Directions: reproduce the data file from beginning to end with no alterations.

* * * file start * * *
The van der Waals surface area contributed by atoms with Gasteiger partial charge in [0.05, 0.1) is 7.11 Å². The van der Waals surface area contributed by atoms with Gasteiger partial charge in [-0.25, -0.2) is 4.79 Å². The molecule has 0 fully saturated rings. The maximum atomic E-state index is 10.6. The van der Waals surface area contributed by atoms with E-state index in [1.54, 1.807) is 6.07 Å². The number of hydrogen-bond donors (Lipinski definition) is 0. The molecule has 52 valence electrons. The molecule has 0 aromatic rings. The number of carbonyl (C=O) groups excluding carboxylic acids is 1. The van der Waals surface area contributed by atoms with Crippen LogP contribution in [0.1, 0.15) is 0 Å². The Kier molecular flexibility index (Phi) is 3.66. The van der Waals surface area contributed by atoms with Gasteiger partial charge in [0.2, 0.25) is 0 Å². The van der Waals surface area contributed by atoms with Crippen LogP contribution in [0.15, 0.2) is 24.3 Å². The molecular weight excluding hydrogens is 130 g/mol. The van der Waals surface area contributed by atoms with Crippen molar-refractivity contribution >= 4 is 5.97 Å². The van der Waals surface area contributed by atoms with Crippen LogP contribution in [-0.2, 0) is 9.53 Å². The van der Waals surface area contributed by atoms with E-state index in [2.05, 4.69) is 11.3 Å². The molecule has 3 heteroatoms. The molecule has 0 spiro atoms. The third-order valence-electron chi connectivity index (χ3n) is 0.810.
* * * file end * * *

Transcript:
The van der Waals surface area contributed by atoms with Gasteiger partial charge in [0.05, 0.1) is 7.11 Å². The van der Waals surface area contributed by atoms with Gasteiger partial charge in [-0.25, -0.2) is 4.79 Å². The molecule has 0 fully saturated rings. The maximum atomic E-state index is 10.6. The van der Waals surface area contributed by atoms with E-state index in [1.54, 1.807) is 6.07 Å². The number of hydrogen-bond donors (Lipinski definition) is 0. The molecule has 52 valence electrons. The molecule has 0 aromatic rings. The number of carbonyl (C=O) groups excluding carboxylic acids is 1. The van der Waals surface area contributed by atoms with Crippen LogP contribution in [0.1, 0.15) is 0 Å². The Kier molecular flexibility index (Phi) is 3.66. The van der Waals surface area contributed by atoms with Gasteiger partial charge in [0.2, 0.25) is 0 Å². The van der Waals surface area contributed by atoms with Crippen LogP contribution in [0.15, 0.2) is 24.3 Å². The molecular weight excluding hydrogens is 130 g/mol. The van der Waals surface area contributed by atoms with Crippen molar-refractivity contribution >= 4 is 5.97 Å². The van der Waals surface area contributed by atoms with Crippen LogP contribution in [-0.2, 0) is 9.53 Å². The van der Waals surface area contributed by atoms with E-state index in [2.05, 4.69) is 11.3 Å². The molecule has 3 heteroatoms. The molecule has 0 spiro atoms. The third-order valence-electron chi connectivity index (χ3n) is 0.810.